We sat down with Joel Carleton of Bee’s Knees Bar Services to chat about his work, Canadian rye whisky, running a bar services company, and his drink for February’s Rye Not Canada? Box, the Let It Snow!
S&S: You’ve traveled and worked all over North America—what’s been your favorite scene so far?
JC: I really enjoyed New York City—visiting cocktail bars and seeing all of the beautiful people out and about for drinks on a busy Friday night. Usually I never travel on weekends—since it’s for bartender brand trips—but I happened to be there early and caught some of the energy!
S&S: So glad you enjoyed our home city! What’s been your favorite bartending competition of the ones you’ve participated in?
JC: Best Caesar in Canada was tons of fun; it took place in Toronto and I got to meet top bartenders and industry reps from all over Canada. These connections stay with me to this day and contribute to my success and accomplishments.
S&S: What’s one thing unique to Canada in terms of drinking culture that you’d want to export around the world?
JC: We actually make delicious whisky. America drinks a lot of it, but the upper-tier mixologists are still working through their own bourbon and the internationally-acclaimed Scotch whisky styles—they haven’t gotten around to really getting to know Canadian whisky yet. We have a lot of freedom in how we distill, age, and blend our whiskies, to create very unique products. I look forward to sharing more Canadian whisky with the world.
S&S: We’re excited to share it too, via this box! How would you characterize Canadian rye whisky relative to the many other types out there?
JC: Canadian whisky as a whole is blended to be a bit lighter and more straightforward to the general layperson’s palette, and is usually majority corn. But now we have majority rye products as well, and a variety of even more rare product lines that emphasize bigger, bolder flavors and more exciting creative uses of distillation, aging, and blending to bottle. I think Canadian whisky will show us a lot of exciting new products and techniques in the years to come.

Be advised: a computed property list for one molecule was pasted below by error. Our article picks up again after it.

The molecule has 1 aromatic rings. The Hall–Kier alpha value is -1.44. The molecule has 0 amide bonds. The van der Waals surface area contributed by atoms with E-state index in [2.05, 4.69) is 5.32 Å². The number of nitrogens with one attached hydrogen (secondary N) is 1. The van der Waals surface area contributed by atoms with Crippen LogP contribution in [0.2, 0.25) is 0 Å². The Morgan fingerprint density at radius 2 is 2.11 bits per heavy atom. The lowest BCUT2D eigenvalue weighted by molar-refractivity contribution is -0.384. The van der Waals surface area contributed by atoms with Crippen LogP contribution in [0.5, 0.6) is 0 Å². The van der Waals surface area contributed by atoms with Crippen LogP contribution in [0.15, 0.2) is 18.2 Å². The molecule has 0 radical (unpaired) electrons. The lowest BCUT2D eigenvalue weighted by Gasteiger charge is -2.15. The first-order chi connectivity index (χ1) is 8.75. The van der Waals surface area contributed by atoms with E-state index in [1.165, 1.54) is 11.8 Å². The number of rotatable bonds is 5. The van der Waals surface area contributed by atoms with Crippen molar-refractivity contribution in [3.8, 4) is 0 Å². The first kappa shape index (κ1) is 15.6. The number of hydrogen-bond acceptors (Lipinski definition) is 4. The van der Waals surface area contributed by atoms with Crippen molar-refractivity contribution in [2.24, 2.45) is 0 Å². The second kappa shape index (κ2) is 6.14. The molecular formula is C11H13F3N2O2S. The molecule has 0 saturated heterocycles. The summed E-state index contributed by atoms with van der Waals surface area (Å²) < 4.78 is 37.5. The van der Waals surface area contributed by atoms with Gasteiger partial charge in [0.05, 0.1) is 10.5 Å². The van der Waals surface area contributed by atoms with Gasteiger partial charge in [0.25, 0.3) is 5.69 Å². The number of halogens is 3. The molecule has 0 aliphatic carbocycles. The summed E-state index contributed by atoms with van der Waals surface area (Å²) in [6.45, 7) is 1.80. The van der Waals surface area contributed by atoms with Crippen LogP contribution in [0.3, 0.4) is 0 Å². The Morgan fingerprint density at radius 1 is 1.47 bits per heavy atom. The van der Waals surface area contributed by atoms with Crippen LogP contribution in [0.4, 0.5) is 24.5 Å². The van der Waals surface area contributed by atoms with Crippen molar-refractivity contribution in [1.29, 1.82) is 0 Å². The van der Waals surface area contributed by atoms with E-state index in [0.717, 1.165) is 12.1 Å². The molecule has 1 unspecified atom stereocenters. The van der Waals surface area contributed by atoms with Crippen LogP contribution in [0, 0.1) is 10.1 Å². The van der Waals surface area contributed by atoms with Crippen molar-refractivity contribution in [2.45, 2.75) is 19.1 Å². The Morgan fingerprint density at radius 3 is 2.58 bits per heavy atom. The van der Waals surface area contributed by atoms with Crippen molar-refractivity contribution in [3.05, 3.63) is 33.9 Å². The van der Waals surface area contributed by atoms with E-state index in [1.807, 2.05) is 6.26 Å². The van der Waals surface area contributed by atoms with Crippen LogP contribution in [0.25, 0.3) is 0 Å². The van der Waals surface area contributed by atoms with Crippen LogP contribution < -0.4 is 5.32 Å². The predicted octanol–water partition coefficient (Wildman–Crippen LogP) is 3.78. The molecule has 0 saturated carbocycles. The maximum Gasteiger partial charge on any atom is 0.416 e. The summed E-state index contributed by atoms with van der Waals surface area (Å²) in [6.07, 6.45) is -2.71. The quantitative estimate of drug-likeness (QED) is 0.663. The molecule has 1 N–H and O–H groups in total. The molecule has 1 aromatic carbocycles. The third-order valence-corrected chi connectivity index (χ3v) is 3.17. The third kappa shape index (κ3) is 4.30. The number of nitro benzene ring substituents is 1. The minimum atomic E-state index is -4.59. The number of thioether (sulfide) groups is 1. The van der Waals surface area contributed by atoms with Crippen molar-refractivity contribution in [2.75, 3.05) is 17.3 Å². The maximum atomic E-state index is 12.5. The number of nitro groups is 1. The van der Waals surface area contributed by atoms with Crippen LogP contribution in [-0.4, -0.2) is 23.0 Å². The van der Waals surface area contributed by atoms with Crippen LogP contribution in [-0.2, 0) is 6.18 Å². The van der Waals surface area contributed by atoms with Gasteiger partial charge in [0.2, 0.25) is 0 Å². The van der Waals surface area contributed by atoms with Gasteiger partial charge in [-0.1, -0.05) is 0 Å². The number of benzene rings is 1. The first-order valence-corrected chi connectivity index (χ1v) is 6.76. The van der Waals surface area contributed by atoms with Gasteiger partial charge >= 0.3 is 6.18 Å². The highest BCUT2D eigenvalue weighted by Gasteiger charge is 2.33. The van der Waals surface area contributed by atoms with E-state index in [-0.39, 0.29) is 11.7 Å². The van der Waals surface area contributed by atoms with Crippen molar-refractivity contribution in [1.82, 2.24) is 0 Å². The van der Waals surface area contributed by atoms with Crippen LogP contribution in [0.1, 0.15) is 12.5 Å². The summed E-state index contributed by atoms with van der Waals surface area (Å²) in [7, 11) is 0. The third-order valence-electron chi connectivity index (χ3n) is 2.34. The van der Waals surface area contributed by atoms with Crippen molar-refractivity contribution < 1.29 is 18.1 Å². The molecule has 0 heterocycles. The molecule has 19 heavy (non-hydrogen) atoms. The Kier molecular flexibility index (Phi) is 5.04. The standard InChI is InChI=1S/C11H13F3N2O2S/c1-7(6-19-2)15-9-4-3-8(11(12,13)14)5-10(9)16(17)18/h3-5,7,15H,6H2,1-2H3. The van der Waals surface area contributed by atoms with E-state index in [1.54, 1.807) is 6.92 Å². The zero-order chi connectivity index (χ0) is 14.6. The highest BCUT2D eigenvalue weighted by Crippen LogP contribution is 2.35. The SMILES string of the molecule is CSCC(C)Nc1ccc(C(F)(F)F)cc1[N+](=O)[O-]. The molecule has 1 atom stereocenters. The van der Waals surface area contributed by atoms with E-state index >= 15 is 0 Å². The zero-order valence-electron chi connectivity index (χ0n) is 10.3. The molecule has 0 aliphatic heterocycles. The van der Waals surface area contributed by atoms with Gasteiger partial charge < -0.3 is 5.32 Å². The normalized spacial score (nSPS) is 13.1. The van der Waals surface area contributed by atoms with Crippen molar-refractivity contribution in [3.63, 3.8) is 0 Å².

S&S: To what would you attribute the upswing in Canadian whisky’s reputation over the last few years?
JC: Simple market statistics dictate that consumers are more and more interested in brown spirits over white spirits these days. I would probably attribute this to generational swings. Brown spirits were very popular in the mid-century amongst the GI Generation, then the Baby Boomers adopted white spirits like gin and vodka in the ’70s and ’80s (which themselves were more widely available in North America and were promoted in Hollywood movies). I think different generations reject what their parents drank and seek their own identity in alcohol beverage—so the Baby Boomers rebelled by pursuing white spirits and now we (their children) pursue the brown spirits all over again.
S&S: What types of cocktails and ingredients do you think a rye whiskey pairs well with overall?
JC: Rye grain in distillation for alcohol beverage will produce warm spices such as clove and cinnamon to the distillate. It will give a zestier, richer, darker, spicier, bigger flavor to the mash or blended product; therefore, any pairings that go well with those types of concepts and flavors would be great. Lemon, coffee, cream, sweet vermouth, Angostura bitters, black walnut, black pepper, ginger—many things pair with it.